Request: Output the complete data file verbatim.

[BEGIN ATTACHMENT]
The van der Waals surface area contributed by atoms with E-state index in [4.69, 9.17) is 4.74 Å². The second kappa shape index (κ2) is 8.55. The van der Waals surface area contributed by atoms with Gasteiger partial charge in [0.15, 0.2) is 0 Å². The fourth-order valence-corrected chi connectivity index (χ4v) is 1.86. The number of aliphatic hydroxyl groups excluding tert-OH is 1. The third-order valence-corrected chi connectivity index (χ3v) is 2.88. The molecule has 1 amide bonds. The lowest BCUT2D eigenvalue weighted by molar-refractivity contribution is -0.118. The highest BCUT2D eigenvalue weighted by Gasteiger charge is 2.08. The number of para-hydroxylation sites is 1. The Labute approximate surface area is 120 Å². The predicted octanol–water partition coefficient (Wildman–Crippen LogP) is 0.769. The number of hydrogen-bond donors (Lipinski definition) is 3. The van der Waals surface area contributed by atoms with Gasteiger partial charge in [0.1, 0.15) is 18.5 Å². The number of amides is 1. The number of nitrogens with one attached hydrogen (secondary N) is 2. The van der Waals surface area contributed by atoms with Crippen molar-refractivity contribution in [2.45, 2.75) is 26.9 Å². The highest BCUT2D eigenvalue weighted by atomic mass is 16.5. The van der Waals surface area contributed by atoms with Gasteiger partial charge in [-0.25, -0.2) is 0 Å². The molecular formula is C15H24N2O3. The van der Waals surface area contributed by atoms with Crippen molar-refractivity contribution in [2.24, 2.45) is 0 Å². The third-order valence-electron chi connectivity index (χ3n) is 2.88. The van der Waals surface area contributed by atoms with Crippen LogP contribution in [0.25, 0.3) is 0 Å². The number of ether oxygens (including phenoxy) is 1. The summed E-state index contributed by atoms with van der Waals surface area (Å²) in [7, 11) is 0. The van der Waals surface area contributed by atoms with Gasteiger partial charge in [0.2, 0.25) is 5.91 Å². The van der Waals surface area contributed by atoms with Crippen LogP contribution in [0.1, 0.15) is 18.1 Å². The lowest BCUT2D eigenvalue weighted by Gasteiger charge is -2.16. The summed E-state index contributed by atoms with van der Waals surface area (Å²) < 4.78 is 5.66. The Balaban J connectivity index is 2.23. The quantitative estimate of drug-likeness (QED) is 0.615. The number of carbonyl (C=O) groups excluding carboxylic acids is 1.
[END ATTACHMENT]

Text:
The van der Waals surface area contributed by atoms with E-state index in [4.69, 9.17) is 4.74 Å². The second kappa shape index (κ2) is 8.55. The van der Waals surface area contributed by atoms with Gasteiger partial charge in [0.15, 0.2) is 0 Å². The fourth-order valence-corrected chi connectivity index (χ4v) is 1.86. The number of aliphatic hydroxyl groups excluding tert-OH is 1. The third-order valence-corrected chi connectivity index (χ3v) is 2.88. The molecule has 1 amide bonds. The lowest BCUT2D eigenvalue weighted by molar-refractivity contribution is -0.118. The highest BCUT2D eigenvalue weighted by Gasteiger charge is 2.08. The number of para-hydroxylation sites is 1. The Labute approximate surface area is 120 Å². The predicted octanol–water partition coefficient (Wildman–Crippen LogP) is 0.769. The number of hydrogen-bond donors (Lipinski definition) is 3. The van der Waals surface area contributed by atoms with Gasteiger partial charge in [0.1, 0.15) is 18.5 Å². The number of amides is 1. The number of nitrogens with one attached hydrogen (secondary N) is 2. The van der Waals surface area contributed by atoms with Crippen molar-refractivity contribution in [2.45, 2.75) is 26.9 Å². The highest BCUT2D eigenvalue weighted by atomic mass is 16.5. The van der Waals surface area contributed by atoms with Gasteiger partial charge in [-0.25, -0.2) is 0 Å². The molecular formula is C15H24N2O3. The van der Waals surface area contributed by atoms with Crippen molar-refractivity contribution in [2.24, 2.45) is 0 Å². The third-order valence-electron chi connectivity index (χ3n) is 2.88. The van der Waals surface area contributed by atoms with Crippen LogP contribution in [0.25, 0.3) is 0 Å². The number of ether oxygens (including phenoxy) is 1. The summed E-state index contributed by atoms with van der Waals surface area (Å²) in [7, 11) is 0. The van der Waals surface area contributed by atoms with Gasteiger partial charge in [0.2, 0.25) is 5.91 Å². The van der Waals surface area contributed by atoms with Crippen LogP contribution in [0.1, 0.15) is 18.1 Å². The lowest BCUT2D eigenvalue weighted by Gasteiger charge is -2.16. The summed E-state index contributed by atoms with van der Waals surface area (Å²) < 4.78 is 5.66. The Balaban J connectivity index is 2.23. The quantitative estimate of drug-likeness (QED) is 0.615. The number of carbonyl (C=O) groups excluding carboxylic acids is 1.